Since we’re talking about interactions, you might be interested in my article, Avoid Dangerous Interactions When Taking Supplements.

As I stated at the outset, makers of supplements like Vitamin D sometimes include vitamin K in the formula, thereby providing both of these nutrients at the same time to an individual. Again, there is a tiny subset of people that might benefit in my humble opinion, but not the masses of people that take it. It may not be ideal for all of you who take the combo.

I’ll tell you why right now.

1. Vitamin K is beyond easy to get in your diet!
Essentially you can eat a lot of different foods and get more than an ample amount of K in your diet. I selected and downloaded the image at the top of my blog to show you the dietary sources of vitamin K.

For example, vitamin K rich foods include liver, broccoli, cabbage, Brussels sprouts, greens, endive, spinach, kale, lettuce, mustard greens, parsley, bananas, snap peas, edamame, Swiss chard, turnip greens, watercress, and for that matter, any other green leafy vegetable! Why do you need a supplement of this, that has potential to cause problems when you can simply eat a vegetable?

When you lay in the sunshine to get D, do you have to simultaneously eat a salad? ! No, of course not. You can get D, and all the goodness of D without having to have K too.

2. You make it.
Remember that you also manufacture K2 in your gut, using your own stash of intestinal microflora. There is some more detailed information about K in the database from the National Institute for Health. To read about vitamin K, CLICK HERE.

Do you feel like it’s a good move to take supplemental K when it can interact with so many things??? There are many interactions and many drugs that interfere with the effects of vitamin K, including antacids, blood thinners, drugs for cancer, seizures, cholesterol and even aspirin! You can’t just take a vitamin because someone tells you it’s ideal through promotional material, you really should make an informed choice to see if you need it, and again, there are no lab tests for this. Furthermore, your body naturally makes it so I’d just recommend you rely on your own body and your own system to make what it needs. The body is intelligent, it knows what to do.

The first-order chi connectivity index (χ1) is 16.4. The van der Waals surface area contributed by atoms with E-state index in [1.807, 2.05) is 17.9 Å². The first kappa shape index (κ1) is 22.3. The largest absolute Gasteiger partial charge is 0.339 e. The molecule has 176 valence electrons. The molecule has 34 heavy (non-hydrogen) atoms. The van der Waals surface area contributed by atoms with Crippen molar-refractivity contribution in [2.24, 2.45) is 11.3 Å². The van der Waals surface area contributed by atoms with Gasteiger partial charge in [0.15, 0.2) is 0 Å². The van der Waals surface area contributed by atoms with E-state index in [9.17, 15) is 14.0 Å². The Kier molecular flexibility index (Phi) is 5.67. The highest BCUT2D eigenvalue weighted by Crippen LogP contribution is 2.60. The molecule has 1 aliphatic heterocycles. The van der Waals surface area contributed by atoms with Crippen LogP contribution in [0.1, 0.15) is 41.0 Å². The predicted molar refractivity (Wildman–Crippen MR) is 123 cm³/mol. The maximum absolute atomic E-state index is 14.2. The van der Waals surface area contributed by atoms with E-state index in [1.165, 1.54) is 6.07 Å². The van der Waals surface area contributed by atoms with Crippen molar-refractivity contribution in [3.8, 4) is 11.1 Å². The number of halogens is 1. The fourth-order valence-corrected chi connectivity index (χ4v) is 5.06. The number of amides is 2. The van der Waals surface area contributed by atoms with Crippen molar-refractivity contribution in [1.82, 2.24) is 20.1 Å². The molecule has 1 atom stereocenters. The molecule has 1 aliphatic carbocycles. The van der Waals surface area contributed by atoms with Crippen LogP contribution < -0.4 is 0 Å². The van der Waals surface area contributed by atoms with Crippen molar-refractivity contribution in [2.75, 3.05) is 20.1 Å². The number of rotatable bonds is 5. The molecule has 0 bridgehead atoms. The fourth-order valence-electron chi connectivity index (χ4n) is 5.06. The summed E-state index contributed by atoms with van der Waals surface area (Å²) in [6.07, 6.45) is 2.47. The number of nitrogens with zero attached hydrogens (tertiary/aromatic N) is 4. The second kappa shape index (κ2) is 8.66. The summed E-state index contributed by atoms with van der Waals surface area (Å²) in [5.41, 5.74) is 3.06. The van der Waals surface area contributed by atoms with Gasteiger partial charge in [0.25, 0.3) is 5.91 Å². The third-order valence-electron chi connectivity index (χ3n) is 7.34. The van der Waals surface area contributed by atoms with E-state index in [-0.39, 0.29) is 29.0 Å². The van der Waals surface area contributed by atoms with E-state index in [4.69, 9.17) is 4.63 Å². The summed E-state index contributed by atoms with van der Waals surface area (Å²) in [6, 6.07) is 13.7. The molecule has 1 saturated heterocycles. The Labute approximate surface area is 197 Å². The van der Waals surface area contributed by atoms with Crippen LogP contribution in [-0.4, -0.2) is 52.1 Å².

3. It can cause excessive calcium (hypercalcemia)
Vitamin D and K both work together to raise calcium levels in the body, which may or may not be good for all of you. The trouble with too much calcium is it sneaks up on you and has been linked to atherosclerosis. Calcium, in excess, can contribute to heart arrhythmias, muscle pain or cramps, insomnia as well as agitation. It is what binds with oxalates to form kidney stones. Every have one of those, or know someone? They say the pain of that is worse than childbirth!

Taking combinations of D with K will cause more calcium to be retained in your body and again, this might not be right for you. So this is another reason I did not add it to my formula. It isn’t safe for all of you, and I write to millions of you at a time each week, and I don’t know how many of you have a history of heart disease, stones, muscle pain or sleeping problems. It felt safer to make a plain vitamin D, however I’m proud to say that I suspended the vitamin D in pure organic extra-virgin olive oil in softgels (unlike my competitors who use soy or vegetable or canola oil).

4. Vitamin K supplements cause blood to thicken.
This is the opposite of a blood thinner. Who wants super viscous blood? We’re all trying to thin our blood with baby aspirin, fish oils, aged garlic, ginger and ginkgo and even medications.

In fact, the addition of K with D3 supplements could be a contraindication for people on certain medications, specifically those on blood thinners (because it negates the action). Vitamin K is never recommended if you take anticoagulants. Millions of people take blood thinners in the US today! These are taken in the form of aspirin, or as prescription drugs like heparin or warfarin, and there are some herbal anti-coagulants too. These anticoagulants are often given parenterally during surgical procedures, and in the emergency room, as well as orally.

Remember, K is found in salads, greens, vegetables and eggs. You’re eating it on a daily basis. It’s not having an adverse effect if you eat it. The dose is natural as you might guess if you eat nutrients. It’s not a large dose like you might get in a supplement.